Kimberlee Beckmen

Women in STEM
Women in STEM
Kimberlee Beckmen

Birth: Feb 24, 1943

Specialty: Veterinary Medicine

Major Contributions:

Studied fur seals

Wildlife veterinarian for Alaska Dept. of Fish & Game

Image Source: Wikimedia

February 27th is International Polar Bear day. Today we will explore the career of someone who has studied polar bears and other arctic species: Alaska Department of Fish and Game Wildlife Health and Veterinary Services Lead veterinarian, Dr. Kimberlee Beckmen. 

As a child, Beckmen wanted to be a marine biologist. She earned her bachelor’s degree from Florida Atlantic University and went to Miami to earn her master’s, both in marine biology. Returning to her home state, she attended veterinary school at the University of Illinois at Urbana-Champaign. She went on to a zoo internship in South Carolina, and then a marine mammal pathology fellowship in California, performing necropsies on seals, sea lions, whales and dolphins.

Beckmen moved to Fairbanks to work on her Ph.D. in 1994. While studying fur seals for her doctorate, she also worked with polar bears for the U.S. Geological Survey, and grizzly bears and moose with representatives from Alaska Fish and Game. In 2002, when the Fish and Game veterinarian retired, Beckmen was ready to take on her “dream job”.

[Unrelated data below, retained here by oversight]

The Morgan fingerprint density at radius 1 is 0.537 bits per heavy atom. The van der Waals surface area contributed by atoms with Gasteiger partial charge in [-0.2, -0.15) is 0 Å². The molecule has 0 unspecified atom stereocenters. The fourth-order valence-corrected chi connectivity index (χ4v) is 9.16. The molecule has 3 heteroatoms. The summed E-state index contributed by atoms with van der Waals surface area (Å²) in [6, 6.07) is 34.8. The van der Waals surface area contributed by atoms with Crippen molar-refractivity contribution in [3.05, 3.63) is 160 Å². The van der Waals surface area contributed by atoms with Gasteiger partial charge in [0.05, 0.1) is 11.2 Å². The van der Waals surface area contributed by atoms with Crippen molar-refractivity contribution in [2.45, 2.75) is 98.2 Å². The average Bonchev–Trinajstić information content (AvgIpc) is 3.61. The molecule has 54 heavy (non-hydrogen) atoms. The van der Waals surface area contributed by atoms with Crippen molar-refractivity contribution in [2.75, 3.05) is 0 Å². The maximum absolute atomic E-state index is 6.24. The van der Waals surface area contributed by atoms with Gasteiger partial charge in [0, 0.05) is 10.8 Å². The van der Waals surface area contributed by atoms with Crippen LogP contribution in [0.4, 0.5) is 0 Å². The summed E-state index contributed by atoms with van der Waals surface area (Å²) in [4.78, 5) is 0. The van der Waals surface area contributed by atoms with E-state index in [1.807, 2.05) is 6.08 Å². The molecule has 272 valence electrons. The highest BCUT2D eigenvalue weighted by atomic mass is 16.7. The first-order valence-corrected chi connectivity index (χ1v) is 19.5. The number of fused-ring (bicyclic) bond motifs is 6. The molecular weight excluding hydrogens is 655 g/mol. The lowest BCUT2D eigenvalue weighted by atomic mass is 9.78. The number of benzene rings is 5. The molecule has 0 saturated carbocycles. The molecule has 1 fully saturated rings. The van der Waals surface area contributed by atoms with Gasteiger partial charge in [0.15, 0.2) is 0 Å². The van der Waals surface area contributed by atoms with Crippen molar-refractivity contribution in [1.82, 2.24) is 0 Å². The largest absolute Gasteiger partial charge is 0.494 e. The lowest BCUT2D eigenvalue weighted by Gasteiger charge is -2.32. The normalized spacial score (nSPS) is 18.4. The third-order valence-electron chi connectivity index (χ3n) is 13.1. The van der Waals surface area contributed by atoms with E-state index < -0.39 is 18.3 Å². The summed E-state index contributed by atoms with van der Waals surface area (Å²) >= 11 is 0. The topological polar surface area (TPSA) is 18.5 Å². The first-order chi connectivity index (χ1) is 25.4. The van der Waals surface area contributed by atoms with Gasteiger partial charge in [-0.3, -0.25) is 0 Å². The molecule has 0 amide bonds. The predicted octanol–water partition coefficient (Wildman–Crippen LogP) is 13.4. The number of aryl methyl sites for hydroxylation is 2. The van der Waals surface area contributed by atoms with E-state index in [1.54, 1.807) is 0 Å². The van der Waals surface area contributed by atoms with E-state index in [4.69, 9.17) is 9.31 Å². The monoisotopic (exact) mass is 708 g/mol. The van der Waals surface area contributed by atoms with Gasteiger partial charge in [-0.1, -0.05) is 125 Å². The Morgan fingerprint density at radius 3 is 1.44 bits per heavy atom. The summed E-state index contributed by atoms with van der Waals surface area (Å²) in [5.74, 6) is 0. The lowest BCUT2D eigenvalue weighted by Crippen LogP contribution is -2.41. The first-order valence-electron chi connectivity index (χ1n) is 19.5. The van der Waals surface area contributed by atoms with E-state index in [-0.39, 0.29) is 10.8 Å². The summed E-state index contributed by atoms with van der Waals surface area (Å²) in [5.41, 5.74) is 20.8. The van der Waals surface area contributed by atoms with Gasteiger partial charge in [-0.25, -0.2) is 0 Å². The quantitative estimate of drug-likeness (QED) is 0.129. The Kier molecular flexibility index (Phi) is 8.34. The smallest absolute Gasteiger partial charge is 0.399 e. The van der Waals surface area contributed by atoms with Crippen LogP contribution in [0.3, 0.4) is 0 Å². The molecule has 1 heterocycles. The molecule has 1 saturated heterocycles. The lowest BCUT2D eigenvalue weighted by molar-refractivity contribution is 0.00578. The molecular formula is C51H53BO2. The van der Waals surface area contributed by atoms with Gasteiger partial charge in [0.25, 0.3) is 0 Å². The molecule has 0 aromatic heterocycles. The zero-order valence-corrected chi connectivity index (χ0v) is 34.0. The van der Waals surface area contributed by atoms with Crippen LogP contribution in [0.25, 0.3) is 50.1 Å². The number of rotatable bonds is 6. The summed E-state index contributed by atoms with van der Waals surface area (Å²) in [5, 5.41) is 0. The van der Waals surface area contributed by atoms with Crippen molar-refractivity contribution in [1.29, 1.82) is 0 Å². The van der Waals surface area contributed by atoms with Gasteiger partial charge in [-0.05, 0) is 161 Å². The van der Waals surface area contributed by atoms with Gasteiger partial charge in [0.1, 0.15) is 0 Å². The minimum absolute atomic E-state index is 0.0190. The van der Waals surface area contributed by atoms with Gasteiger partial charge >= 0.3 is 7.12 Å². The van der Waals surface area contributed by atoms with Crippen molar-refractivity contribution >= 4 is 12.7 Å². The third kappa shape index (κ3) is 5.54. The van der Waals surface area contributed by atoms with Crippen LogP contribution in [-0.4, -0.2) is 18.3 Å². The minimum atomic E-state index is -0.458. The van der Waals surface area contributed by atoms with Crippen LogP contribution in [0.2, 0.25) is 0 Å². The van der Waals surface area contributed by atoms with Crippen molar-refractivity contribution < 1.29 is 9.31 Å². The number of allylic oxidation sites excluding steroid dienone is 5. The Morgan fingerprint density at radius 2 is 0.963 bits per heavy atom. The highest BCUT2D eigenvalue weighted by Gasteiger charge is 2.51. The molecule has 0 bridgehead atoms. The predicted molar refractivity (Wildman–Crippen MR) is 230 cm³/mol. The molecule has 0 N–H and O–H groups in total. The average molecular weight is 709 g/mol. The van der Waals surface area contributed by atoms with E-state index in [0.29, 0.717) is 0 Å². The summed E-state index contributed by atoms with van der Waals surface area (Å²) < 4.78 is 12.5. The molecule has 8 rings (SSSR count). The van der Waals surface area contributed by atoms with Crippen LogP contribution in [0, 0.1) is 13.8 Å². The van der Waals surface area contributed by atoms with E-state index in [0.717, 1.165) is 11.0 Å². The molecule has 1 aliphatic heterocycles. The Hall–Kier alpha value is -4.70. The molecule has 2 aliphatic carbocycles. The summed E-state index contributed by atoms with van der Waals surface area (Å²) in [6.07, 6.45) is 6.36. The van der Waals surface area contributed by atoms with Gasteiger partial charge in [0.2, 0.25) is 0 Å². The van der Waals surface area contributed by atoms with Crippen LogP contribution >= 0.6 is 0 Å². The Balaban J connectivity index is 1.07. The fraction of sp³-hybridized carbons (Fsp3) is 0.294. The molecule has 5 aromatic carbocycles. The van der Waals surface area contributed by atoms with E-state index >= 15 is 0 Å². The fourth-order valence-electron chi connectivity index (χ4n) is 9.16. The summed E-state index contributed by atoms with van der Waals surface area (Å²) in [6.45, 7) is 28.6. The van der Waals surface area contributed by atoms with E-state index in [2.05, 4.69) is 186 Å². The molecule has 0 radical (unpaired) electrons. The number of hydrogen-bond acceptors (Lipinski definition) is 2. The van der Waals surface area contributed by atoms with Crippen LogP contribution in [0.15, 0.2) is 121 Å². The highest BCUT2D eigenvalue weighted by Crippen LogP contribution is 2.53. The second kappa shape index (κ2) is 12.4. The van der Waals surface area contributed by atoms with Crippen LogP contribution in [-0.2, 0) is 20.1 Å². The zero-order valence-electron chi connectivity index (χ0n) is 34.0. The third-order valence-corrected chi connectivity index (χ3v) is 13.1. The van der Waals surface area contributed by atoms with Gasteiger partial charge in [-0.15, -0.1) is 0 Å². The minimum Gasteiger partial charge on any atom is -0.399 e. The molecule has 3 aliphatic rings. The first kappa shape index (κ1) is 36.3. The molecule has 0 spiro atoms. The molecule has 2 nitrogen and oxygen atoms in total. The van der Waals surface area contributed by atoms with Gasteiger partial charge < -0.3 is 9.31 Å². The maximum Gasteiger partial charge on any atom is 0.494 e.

She is often called to examine the remains of wild animals to determine the cause of death or to investigate parasites or unusual tissues. “A lot of the work is like being a medical examiner,” Beckmen said in an interview. “The investigative work is fun. It’s satisfying when you can figure out what happened.” Keeping devastating wildlife illnesses such as Chronic Wasting Disease out of Alaska is also a priority. In addition, she does disease surveillance among wildlife populations, helps with the capture of wildlife so they may be radio collared and counted, and educates humans on how to coexist with the “untamed critters” sharing their space.

As part of these education efforts she was interviewed for KTVF news in 2021 about the negative impact of feeding wild animals. Not only does this practice teach wildlife like moose and bear to not fear humans resulting in them becoming a public nuisance and sometimes having to be euthanized, but it also is a danger to their physical health and can lead to sickness and in extreme cases the death of the animal. Dr. Beckman stresses that it is important to secure your garbage to keep from unintentional feeding of animals as well as never feeding wildlife intentionally.  

Written by Nicole Hutchison


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See Also:

National Polar Bear Day